Salisbury is not just for TV dinners!

I'm baaaack!  Readers of this blog know two things about me and my family.  One, we like celebrating events through cooking around here, and two, cooler fall weather = better cooking weather and more blog posts.  Honestly, the heat this summer all but chased me out of my beloved kitchen.  There were a lot of salads with cold smoked salmon, cereal, and other cool dishes for dinner.  Nothing worth blogging about.  Then with the return of school came a health scare for our daughter.  All is well now, and while an actual cause has not been found, we believe postnasal drip + dehydration = dysphagia (difficulty swallowing).  Poor Evie ended up hospitalized for five days, then discharged with a feeding tube in place.  She was brave and a fighter, and quickly worked back to swallowing food and fluids...and yesterday the tube was removed! celebrate...any guesses?  Yep. We picked a new recipe AND my sous chef returned to duty!  It's been at least a year I think since one of our recipe posts featured my adorable and helpful little junior chef.  To say I was happy is the largest understatement of the year.

Cuisine at Home recently sent me their teaser issue.  I had let my subscription lapse, this was their way of luring me back in, and it worked.  I am now the proud owner of a two year subscription to Cuisine at Home.  If this first recipe result is any indication, it was the best $28 I've ever spent.   Evie and I chose old school Salisbury Steak.  They call this recipe "French Onion Salisbury Steak" which is accurate, you end up with what amounts to a large, tasty meatball in the center of a delicious oniony soup with a hunk of cheese toast.  Seriously, doesn't get much better than that.  While it doesn't sound particularly health conscious, the calorie count for the dinner is under 500 (337 for the soup and steak and 172 for the toast).  It was filling, warm, and comforting.  We decided it would be a perfect snowy day meal to tuck into this winter.  I also had a fun time explaining what a TV dinner was to Evie.  The magazine explains that Salisbury steak was a go-to meal before the arrival of TV dinners made it a frozen food pariah.  After last night, we're fans of this dish!  I just hope she isn't unpleasantly surprised when she orders it in a school cafeteria...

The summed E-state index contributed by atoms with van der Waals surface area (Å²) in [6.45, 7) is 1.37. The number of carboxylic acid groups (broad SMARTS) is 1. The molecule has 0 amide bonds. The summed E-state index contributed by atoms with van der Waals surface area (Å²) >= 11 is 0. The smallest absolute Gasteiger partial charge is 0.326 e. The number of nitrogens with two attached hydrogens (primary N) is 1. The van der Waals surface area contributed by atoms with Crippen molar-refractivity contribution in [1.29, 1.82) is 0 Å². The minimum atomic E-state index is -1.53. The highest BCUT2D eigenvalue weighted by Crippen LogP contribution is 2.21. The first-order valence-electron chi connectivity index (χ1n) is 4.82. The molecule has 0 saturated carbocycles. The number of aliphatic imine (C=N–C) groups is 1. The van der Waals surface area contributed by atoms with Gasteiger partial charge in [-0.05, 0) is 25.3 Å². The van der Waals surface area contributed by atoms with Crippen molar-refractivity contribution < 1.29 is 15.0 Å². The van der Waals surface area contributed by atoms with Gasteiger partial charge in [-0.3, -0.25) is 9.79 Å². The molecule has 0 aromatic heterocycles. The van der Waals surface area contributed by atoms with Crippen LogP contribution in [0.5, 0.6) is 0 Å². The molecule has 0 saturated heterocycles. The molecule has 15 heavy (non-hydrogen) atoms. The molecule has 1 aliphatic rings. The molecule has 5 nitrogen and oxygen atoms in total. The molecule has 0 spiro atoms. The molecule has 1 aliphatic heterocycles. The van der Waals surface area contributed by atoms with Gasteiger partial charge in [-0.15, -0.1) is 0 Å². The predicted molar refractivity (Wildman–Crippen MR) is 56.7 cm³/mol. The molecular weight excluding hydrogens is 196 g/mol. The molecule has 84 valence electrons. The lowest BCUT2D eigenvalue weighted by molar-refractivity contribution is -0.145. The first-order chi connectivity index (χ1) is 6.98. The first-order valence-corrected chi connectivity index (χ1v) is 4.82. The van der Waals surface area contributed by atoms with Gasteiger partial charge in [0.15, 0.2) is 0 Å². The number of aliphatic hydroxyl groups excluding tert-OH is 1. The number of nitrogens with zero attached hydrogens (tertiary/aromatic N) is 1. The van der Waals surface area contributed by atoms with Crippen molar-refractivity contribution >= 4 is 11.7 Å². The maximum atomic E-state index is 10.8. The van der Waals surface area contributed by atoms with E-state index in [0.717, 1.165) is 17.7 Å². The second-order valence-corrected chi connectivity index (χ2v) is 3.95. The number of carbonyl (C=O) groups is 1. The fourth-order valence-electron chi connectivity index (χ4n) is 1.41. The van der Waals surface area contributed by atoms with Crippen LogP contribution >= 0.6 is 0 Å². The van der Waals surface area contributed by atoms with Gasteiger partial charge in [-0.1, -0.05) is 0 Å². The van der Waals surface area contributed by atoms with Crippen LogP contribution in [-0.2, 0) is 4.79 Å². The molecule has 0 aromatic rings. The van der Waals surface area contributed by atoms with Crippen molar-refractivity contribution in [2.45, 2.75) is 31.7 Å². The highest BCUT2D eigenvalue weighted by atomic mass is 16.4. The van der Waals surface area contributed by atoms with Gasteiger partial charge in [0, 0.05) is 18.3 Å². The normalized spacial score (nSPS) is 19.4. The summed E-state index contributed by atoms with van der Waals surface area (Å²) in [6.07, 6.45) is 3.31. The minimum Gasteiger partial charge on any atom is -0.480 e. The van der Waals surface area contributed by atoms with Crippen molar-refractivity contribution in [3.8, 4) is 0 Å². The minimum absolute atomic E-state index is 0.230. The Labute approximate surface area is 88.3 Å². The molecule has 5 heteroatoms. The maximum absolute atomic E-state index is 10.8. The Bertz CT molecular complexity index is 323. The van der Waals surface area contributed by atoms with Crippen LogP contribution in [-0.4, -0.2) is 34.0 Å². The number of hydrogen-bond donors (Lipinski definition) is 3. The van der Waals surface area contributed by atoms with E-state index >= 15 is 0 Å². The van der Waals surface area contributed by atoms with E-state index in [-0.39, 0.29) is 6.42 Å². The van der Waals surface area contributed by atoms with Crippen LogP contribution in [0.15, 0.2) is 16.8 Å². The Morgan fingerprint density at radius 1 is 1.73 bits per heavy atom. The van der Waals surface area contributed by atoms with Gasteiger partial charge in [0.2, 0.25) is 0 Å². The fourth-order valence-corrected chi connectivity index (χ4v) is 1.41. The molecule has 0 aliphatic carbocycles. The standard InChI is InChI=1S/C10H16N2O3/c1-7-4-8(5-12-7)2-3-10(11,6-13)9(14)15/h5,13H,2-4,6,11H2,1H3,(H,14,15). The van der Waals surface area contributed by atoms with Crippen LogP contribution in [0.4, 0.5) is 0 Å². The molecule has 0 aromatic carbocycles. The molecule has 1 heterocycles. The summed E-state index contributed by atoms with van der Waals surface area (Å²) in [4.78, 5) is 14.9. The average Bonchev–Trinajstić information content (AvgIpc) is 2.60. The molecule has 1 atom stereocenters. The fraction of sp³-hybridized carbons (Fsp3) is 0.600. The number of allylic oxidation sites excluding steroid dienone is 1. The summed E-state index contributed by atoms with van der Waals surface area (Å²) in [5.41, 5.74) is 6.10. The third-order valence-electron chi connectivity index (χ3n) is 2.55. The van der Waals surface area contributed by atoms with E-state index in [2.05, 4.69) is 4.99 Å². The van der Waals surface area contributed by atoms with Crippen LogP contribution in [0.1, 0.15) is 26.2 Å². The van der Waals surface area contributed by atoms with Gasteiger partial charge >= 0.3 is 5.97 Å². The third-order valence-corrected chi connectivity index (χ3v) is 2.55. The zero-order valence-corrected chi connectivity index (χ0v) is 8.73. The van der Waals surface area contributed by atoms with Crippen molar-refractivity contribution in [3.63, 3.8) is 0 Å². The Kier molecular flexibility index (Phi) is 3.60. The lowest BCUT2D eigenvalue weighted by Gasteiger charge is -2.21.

Cutest helper EVER. 


French Onion Salisbury Steak

Cuisine at Home, "Teaser Issue"

For the Steak
1 1/4 lb ground chuck
1/4    cup minced fresh parsley
2       tbsp minced scallions
1       tsp kosher salt
1/2    tsp black pepper
2       tbsp all-purpose flour

For the Sauce
1       tbsp olive oil
2       cups sliced onions
1       tsp sugar
1       tbsp minced garlic
1       tbsp tomato paste
2       cups low-sodium beef broth
1/4    cup dry red wine
3/4    tsp kosher salt
1/2    tsp dried thyme

For serving: cheese toasts (recipe follows), minced fresh parsley, shredded parmesan

Combine ground chuck, 1/4 cup parsley, scallions, salt, and pepper.  Divide evenly into four portions and shape each into 3/4 to 1 inch thick oval patties.  Place tbsp flour in a shallow dish; dredge each patty in flour.  Reserve 1 tsp flour.

Heat oil in a sauté pan over medium-high.  Add patties and sauté 3 minutes on each side, or until browned.  Remove from pan.

Add onions and sugar to pan; sauté 5 minutes.  Stir in garlic and tomato paste; sauté until paste begins to brown, 1 minute.  Sprinkle mixture with reserved flour; cook 1 minute.  Stir in broth, wine, salt, and thyme.

Return meat to pan; bring sauce to a boil.  Reduce heat to medium-low, cover, and simmer 10 minutes.

Serve steaks on cheese toasts with onion sauce ladled over.  Garnish with parsley and Parmesan.

Cheese Toasts

Cover four 1/2-inch thick slices of Italian bread with butter, garlic, and paprika.  Sprinkle a mixture of shredded Parmesan and Swiss cheeses (we used sharp provolone instead of Swiss) evenly over each slice.  Toast in a 400 degree oven for 10-15 minutes. 


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